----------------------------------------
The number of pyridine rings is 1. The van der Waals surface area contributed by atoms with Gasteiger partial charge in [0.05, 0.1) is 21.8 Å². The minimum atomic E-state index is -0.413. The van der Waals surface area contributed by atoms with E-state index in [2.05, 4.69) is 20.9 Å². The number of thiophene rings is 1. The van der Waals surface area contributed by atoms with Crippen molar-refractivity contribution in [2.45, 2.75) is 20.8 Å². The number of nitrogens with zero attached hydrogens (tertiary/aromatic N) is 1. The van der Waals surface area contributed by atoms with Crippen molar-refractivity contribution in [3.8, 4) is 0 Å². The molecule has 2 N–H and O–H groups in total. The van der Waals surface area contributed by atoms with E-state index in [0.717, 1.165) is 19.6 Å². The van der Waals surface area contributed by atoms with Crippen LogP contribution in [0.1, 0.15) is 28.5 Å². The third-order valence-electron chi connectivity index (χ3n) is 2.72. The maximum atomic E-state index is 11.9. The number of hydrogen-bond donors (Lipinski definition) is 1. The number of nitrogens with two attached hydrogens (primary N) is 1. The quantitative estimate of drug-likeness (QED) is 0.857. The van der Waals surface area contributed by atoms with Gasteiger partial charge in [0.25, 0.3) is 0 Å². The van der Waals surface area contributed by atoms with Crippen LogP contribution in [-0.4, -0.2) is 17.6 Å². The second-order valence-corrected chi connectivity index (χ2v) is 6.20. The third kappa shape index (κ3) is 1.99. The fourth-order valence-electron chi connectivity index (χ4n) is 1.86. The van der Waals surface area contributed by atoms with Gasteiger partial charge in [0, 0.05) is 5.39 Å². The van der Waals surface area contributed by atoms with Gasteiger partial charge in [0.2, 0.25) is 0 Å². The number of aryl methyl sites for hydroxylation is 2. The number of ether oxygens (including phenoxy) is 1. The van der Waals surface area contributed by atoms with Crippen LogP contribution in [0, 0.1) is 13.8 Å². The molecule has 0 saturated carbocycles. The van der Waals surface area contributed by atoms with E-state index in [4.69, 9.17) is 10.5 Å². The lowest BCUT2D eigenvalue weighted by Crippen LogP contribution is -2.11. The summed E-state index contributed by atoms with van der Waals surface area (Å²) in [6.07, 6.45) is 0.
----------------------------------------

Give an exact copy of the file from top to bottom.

The number of pyridine rings is 1. The van der Waals surface area contributed by atoms with Gasteiger partial charge in [0.05, 0.1) is 21.8 Å². The minimum atomic E-state index is -0.413. The van der Waals surface area contributed by atoms with E-state index in [2.05, 4.69) is 20.9 Å². The number of thiophene rings is 1. The van der Waals surface area contributed by atoms with Crippen molar-refractivity contribution in [2.45, 2.75) is 20.8 Å². The number of nitrogens with zero attached hydrogens (tertiary/aromatic N) is 1. The van der Waals surface area contributed by atoms with Crippen molar-refractivity contribution in [3.8, 4) is 0 Å². The molecule has 2 N–H and O–H groups in total. The van der Waals surface area contributed by atoms with E-state index in [0.717, 1.165) is 19.6 Å². The van der Waals surface area contributed by atoms with Crippen LogP contribution in [0.1, 0.15) is 28.5 Å². The third-order valence-electron chi connectivity index (χ3n) is 2.72. The maximum atomic E-state index is 11.9. The number of hydrogen-bond donors (Lipinski definition) is 1. The number of nitrogens with two attached hydrogens (primary N) is 1. The quantitative estimate of drug-likeness (QED) is 0.857. The van der Waals surface area contributed by atoms with Gasteiger partial charge in [0.25, 0.3) is 0 Å². The van der Waals surface area contributed by atoms with Crippen LogP contribution in [-0.4, -0.2) is 17.6 Å². The second-order valence-corrected chi connectivity index (χ2v) is 6.20. The third kappa shape index (κ3) is 1.99. The fourth-order valence-electron chi connectivity index (χ4n) is 1.86. The van der Waals surface area contributed by atoms with Gasteiger partial charge in [0, 0.05) is 5.39 Å². The van der Waals surface area contributed by atoms with Gasteiger partial charge in [0.2, 0.25) is 0 Å². The number of aryl methyl sites for hydroxylation is 2. The number of ether oxygens (including phenoxy) is 1. The van der Waals surface area contributed by atoms with Crippen LogP contribution in [0, 0.1) is 13.8 Å². The molecule has 0 saturated carbocycles. The van der Waals surface area contributed by atoms with E-state index in [4.69, 9.17) is 10.5 Å². The lowest BCUT2D eigenvalue weighted by Crippen LogP contribution is -2.11. The summed E-state index contributed by atoms with van der Waals surface area (Å²) in [6.07, 6.45) is 0.